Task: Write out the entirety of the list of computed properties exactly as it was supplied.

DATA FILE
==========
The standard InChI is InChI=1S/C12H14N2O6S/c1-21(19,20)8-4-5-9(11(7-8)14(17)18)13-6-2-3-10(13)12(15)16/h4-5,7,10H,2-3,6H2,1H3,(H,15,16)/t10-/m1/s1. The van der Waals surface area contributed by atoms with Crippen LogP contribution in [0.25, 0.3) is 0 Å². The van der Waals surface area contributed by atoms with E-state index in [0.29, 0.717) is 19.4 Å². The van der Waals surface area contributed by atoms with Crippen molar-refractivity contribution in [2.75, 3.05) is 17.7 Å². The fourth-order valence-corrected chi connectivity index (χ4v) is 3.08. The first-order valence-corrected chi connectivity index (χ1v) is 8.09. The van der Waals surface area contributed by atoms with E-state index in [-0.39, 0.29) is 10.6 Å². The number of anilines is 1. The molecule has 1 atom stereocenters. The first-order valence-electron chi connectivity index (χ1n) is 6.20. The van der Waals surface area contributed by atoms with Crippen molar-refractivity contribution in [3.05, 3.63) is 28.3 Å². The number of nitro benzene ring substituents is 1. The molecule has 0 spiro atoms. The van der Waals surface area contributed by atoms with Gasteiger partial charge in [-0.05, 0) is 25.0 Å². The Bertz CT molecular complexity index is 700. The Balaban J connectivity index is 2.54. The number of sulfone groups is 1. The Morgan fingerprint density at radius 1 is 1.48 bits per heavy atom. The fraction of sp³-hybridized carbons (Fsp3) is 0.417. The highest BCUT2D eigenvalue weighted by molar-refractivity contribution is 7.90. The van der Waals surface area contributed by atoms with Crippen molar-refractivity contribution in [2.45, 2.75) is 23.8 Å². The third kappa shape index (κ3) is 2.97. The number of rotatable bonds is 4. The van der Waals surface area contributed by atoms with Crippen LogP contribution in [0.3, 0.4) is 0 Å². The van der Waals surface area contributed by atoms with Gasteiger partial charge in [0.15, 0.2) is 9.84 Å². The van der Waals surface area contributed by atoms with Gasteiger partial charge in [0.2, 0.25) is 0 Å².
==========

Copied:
The standard InChI is InChI=1S/C12H14N2O6S/c1-21(19,20)8-4-5-9(11(7-8)14(17)18)13-6-2-3-10(13)12(15)16/h4-5,7,10H,2-3,6H2,1H3,(H,15,16)/t10-/m1/s1. The van der Waals surface area contributed by atoms with Crippen LogP contribution in [0.25, 0.3) is 0 Å². The van der Waals surface area contributed by atoms with E-state index in [0.29, 0.717) is 19.4 Å². The van der Waals surface area contributed by atoms with Crippen molar-refractivity contribution in [2.75, 3.05) is 17.7 Å². The fourth-order valence-corrected chi connectivity index (χ4v) is 3.08. The first-order valence-corrected chi connectivity index (χ1v) is 8.09. The van der Waals surface area contributed by atoms with E-state index in [-0.39, 0.29) is 10.6 Å². The number of anilines is 1. The molecule has 1 atom stereocenters. The first-order valence-electron chi connectivity index (χ1n) is 6.20. The van der Waals surface area contributed by atoms with Crippen molar-refractivity contribution in [3.05, 3.63) is 28.3 Å². The number of nitro benzene ring substituents is 1. The molecule has 0 spiro atoms. The van der Waals surface area contributed by atoms with Gasteiger partial charge in [-0.05, 0) is 25.0 Å². The Bertz CT molecular complexity index is 700. The Balaban J connectivity index is 2.54. The number of sulfone groups is 1. The Morgan fingerprint density at radius 1 is 1.48 bits per heavy atom. The fraction of sp³-hybridized carbons (Fsp3) is 0.417. The highest BCUT2D eigenvalue weighted by molar-refractivity contribution is 7.90. The van der Waals surface area contributed by atoms with Crippen molar-refractivity contribution in [2.45, 2.75) is 23.8 Å². The third kappa shape index (κ3) is 2.97. The number of rotatable bonds is 4. The van der Waals surface area contributed by atoms with Crippen LogP contribution in [0.3, 0.4) is 0 Å². The van der Waals surface area contributed by atoms with Gasteiger partial charge in [0.15, 0.2) is 9.84 Å². The van der Waals surface area contributed by atoms with Gasteiger partial charge in [0.2, 0.25) is 0 Å².